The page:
Written by Steve Patterson. In this tutorial, we'll learn how to quickly reset the Tools panel in Photoshop CC back to its default tool layout. This handy feature was first added in Photoshop CC 2014 but because it didn't receive a lot of attention, many people are still unaware of it. To use it, and to follow along with this tutorial, you'll need to be running Photoshop CC (Creative Cloud) and you'll want to make sure that your copy is up to date.
The Tools panel (also known as the Toolbar or the Toolbox) is where Photoshop stores all of its various tools, from selection tools to editing tools, type tools, shape tools, navigation tools, and many more. There's so many tools, in fact, that not all of them can be displayed in the Tools panel at once. Many of Photoshop's tools are hidden behind other tools.Download our tutorials as print-ready PDFs!
For example, Photoshop includes four basic, geometric selection tools—the Rectangular Marquee Tool, the Elliptical Marquee Tool, the Single Row Marquee Tool, and the Single Column Marquee Tool. To save space, all four of these tools are nested together in the same tool slot in the Tools panel. By default, the Rectangular Marquee Tool is the one that's visible; it's the primary tool for the group:
To get to one of the other tools that are hiding behind it in that same slot, we need to right-click (Win) / Control-click (Mac) on the Rectangular Marquee Tool and then select the tool we need from the fly-out menu that appears. I'll choose the Elliptical Marquee Tool, just to pick something different:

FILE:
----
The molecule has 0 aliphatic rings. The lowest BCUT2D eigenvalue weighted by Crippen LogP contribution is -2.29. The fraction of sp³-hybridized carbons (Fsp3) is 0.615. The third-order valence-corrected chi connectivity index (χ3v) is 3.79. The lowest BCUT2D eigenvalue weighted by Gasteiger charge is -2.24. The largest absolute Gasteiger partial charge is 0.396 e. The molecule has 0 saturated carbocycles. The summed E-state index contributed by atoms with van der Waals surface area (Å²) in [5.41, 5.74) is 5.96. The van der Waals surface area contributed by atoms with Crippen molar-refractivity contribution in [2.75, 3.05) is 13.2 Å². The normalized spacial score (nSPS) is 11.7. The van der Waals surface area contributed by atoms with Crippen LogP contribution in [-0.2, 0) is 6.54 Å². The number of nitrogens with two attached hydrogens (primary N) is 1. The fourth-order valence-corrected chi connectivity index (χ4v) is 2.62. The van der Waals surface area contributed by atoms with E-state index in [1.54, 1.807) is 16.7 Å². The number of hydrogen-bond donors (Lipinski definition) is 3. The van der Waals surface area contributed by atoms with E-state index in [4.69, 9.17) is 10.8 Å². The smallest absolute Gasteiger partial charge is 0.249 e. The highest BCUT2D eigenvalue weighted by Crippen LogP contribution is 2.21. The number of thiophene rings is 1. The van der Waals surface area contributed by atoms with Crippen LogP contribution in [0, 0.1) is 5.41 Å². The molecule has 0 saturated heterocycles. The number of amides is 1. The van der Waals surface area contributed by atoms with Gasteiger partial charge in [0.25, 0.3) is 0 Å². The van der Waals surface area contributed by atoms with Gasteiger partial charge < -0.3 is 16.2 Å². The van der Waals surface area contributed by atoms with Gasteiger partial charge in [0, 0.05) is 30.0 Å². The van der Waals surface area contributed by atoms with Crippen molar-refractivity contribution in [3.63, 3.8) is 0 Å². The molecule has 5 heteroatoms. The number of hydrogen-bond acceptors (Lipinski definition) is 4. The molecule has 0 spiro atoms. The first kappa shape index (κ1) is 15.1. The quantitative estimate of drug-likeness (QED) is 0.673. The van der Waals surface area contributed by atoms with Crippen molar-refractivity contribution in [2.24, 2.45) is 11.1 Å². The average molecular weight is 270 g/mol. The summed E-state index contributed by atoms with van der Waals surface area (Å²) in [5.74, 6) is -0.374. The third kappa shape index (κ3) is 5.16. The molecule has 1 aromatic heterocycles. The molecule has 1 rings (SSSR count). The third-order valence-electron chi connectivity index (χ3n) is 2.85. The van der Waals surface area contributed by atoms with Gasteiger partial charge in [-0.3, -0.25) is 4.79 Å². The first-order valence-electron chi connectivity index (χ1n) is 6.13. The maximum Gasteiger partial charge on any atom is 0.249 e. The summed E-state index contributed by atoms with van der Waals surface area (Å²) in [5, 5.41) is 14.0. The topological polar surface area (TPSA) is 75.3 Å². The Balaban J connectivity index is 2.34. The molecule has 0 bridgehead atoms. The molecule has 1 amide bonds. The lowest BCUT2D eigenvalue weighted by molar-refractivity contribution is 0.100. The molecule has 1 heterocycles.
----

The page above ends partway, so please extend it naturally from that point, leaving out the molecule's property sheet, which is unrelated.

Notice, though, that after choosing a different tool (in this case, the Elliptical Marquee Tool), the new tool has become the tool that's displayed in that slot. Photoshop always displays the last tool that was selected, which means you won't always see the default tool. If I needed to switch back to the Rectangular Marquee Tool at this point, I would need to right-click (Win) / Control-click (Mac) on the Elliptical Marquee Tool and then choose the Rectangular Marquee Tool from the fly-out menu:
The same is true for Photoshop's freeform selection tools— the Lasso Tool, the Polygonal Lasso Tool and the Magnetic Lasso Tool—found in the slot directly below the geometric shape tools. By default, the Lasso Tool is the tool that's visible. To get to the others, we need to right-click (Win) / Control-click (Mac) on the Lasso Tool and then choose a different tool from the fly-out menu. I'll choose the Polygonal Lasso Tool:
After selecting the new tool, we see that the Polygonal Lasso Tool has replaced the standard Lasso Tool as the visible tool in that slot. Again, it's because Photoshop always displays the last tool that was selected. In fact, we now have two slots in the Tools panel where a tool other than the default, primary tool is now visible:
We won't go through every tool slot in the Tools panel, but I'll quickly change a few more of them. I'll right-click (Win) / Control-click (Mac) on the Quick Selection Tool and choose the Magic Wand Tool from the fly-out menu: